While global cooperation in terms of resources, expertise, and experiences has been proving essential to the development of a COVID-19 vaccine, the leaders highlight that manufacturing and distributing a successful vaccine to everyone who needs it “will truly put global cooperation to the test.” 

If successful in that effort, however, they stress that “we can beat the virus and pave the way for recovery from the pandemic.”

The op-ed stressed that there is an urgent need to guarantee that vaccines will be distributed according to a set of transparent, equitable, and scientifically sound principles to reach everyone, taking into account need rather than means.

“Where you live should not determine whether you live, and global solidarity is central to saving lives and protecting the economy,” the leaders wrote.

The group described a “managed flow of the vaccine” — including for humanitarian settings and other vulnerable countries, including the least developed and small island developing states — is the “wise and strategic course of action and will benefit countries across the world.” 

“A successfully managed vaccine distribution will also be a cornerstone of strengthening multilateralism for the future… and an important step toward coming back stronger together,” the op-ed concluded. “We call on global leaders to commit to contributing to an equitable distribution of the COVID-19 vaccine, based on the spirit of a greater freedom for all.”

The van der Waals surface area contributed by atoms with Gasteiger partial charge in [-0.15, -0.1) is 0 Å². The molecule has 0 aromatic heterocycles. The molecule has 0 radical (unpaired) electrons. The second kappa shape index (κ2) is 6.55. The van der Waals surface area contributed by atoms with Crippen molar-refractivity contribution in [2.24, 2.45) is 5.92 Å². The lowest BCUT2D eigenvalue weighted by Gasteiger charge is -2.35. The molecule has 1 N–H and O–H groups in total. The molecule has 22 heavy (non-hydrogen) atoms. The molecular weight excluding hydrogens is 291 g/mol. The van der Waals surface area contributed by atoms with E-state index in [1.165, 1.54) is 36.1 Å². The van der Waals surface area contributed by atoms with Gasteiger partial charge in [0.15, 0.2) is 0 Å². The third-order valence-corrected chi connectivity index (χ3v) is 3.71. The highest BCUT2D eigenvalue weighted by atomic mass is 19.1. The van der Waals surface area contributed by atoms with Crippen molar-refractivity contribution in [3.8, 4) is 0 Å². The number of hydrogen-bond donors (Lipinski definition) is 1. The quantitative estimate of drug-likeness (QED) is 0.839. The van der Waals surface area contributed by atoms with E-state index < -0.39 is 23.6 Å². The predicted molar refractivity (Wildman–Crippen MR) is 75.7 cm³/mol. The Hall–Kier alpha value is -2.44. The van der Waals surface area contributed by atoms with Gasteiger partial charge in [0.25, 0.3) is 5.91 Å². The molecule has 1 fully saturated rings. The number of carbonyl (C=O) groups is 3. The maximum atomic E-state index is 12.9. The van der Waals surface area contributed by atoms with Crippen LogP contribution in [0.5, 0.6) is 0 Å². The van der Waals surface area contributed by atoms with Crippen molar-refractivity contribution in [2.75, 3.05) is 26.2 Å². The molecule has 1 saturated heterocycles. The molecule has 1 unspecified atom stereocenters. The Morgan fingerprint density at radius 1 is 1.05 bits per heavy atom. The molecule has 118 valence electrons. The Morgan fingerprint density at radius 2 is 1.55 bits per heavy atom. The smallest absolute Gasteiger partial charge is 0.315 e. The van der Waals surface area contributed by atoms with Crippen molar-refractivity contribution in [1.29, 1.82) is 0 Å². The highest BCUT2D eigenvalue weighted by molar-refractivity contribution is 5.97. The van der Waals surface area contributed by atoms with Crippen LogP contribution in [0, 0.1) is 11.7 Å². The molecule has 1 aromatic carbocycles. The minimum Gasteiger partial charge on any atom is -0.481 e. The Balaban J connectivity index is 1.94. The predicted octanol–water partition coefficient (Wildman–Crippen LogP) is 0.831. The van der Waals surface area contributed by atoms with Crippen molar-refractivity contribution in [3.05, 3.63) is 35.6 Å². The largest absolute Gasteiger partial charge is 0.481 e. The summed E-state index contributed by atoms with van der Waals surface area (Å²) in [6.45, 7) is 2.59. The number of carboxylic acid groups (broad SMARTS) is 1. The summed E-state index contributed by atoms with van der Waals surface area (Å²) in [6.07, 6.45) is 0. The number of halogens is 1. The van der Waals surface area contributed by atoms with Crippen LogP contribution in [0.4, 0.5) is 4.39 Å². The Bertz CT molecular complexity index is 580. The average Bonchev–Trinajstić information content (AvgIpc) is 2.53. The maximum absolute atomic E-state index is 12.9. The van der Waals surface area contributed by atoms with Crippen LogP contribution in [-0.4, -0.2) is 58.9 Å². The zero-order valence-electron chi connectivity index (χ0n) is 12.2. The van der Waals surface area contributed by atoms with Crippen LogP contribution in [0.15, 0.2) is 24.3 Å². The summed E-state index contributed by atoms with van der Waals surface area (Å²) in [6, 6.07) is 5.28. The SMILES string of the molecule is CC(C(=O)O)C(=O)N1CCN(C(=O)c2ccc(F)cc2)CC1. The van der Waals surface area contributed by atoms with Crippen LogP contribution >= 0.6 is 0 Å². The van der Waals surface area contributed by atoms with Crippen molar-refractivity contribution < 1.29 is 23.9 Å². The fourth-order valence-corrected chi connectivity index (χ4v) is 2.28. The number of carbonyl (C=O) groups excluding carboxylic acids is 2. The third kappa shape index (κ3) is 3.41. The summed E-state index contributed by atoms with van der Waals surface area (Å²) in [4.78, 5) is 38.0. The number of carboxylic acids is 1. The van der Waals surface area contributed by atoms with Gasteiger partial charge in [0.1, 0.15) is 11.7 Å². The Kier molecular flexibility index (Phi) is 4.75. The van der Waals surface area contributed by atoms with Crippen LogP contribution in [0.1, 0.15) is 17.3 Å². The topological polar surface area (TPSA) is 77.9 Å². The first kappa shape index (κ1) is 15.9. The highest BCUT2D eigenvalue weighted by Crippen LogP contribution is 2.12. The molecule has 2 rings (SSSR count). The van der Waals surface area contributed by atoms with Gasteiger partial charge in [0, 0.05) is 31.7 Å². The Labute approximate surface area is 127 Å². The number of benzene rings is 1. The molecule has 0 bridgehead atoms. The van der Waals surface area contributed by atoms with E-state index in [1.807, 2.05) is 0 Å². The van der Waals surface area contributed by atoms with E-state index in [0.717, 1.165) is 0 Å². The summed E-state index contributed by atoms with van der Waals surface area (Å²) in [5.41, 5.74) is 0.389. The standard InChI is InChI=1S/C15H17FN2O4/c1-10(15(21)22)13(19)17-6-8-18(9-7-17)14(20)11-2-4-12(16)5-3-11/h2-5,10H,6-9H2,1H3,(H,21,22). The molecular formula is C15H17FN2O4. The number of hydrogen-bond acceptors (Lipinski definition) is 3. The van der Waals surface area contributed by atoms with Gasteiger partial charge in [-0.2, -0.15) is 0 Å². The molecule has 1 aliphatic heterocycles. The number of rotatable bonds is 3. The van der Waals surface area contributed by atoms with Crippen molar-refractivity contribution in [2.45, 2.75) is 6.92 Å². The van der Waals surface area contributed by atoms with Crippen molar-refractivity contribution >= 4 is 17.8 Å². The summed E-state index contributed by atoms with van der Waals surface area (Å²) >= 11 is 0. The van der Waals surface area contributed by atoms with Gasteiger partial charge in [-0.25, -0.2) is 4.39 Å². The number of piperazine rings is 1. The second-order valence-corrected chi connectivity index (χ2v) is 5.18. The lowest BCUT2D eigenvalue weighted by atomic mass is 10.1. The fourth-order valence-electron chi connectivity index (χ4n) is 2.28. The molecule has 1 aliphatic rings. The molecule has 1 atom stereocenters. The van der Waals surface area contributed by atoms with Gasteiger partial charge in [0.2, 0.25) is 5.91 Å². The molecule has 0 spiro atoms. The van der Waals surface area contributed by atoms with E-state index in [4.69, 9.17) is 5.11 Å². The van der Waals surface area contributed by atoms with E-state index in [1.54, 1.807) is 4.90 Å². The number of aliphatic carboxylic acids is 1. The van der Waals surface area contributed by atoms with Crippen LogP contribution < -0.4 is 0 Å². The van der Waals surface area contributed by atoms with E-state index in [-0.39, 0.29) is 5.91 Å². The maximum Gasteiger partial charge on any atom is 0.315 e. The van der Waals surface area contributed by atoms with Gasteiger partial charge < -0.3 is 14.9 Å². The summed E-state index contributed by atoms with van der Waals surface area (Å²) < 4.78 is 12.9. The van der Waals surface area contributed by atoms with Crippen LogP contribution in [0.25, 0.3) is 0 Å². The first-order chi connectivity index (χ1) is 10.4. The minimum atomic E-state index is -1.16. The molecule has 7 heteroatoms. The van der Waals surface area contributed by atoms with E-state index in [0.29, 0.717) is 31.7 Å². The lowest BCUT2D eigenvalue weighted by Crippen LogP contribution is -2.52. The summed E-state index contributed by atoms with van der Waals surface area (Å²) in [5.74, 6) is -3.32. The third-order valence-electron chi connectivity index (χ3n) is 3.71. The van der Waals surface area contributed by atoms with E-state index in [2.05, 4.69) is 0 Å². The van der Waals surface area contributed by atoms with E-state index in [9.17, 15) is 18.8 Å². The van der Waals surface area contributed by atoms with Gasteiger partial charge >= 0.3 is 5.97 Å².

As highlighted by the op-ed, there are local, regional, and global initiatives that already exist to help make sure that a vaccine is able to reach everyone. 

These include the COVID-19 Vaccine Global Access (COVAX) Facility; and the ongoing efforts of Gavi, the Vaccine Alliance, and the Coalition for Epidemic Preparedness Innovations (CEPI). 

The COVAX Facility has been described by Dr. Seth Berkley, CEO of Gavi, as the “only truly global solution to the COVID-19 pandemic.” 

It will essentially work by partnering high-income countries with lower-income countries — so that wealthier countries can finance the vaccine from their own public finance budgets, and can then partner with lower-income countries to help ensure they too have access to the vaccine through voluntary donations. 

The World Health Organization reported on Wednesday that a group of 165 countries — including more than half of the world’s G20 economies — have already expressed interest in joining the COVAX Facility. 

“For the vast majority of countries, whether they can afford to pay for their own doses or require assistance, it means receiving a guaranteed share of doses and avoiding being pushed to the back of the queue,” said Berkley in a statement on Wednesday. 

He highlighted that, even for those countries able to secure their own agreements with vaccine manufacturers, the COVAX mechanism is a way of reducing the risk of individual vaccine candidates failing to prove effective. 

Join the movement by taking action here to call on world leaders to ensure that everyone, everywhere, can access COVID-19 tests, treatments, and vaccines, and to help mitigate the pandemic’s impacts on the world’s most vulnerable communities.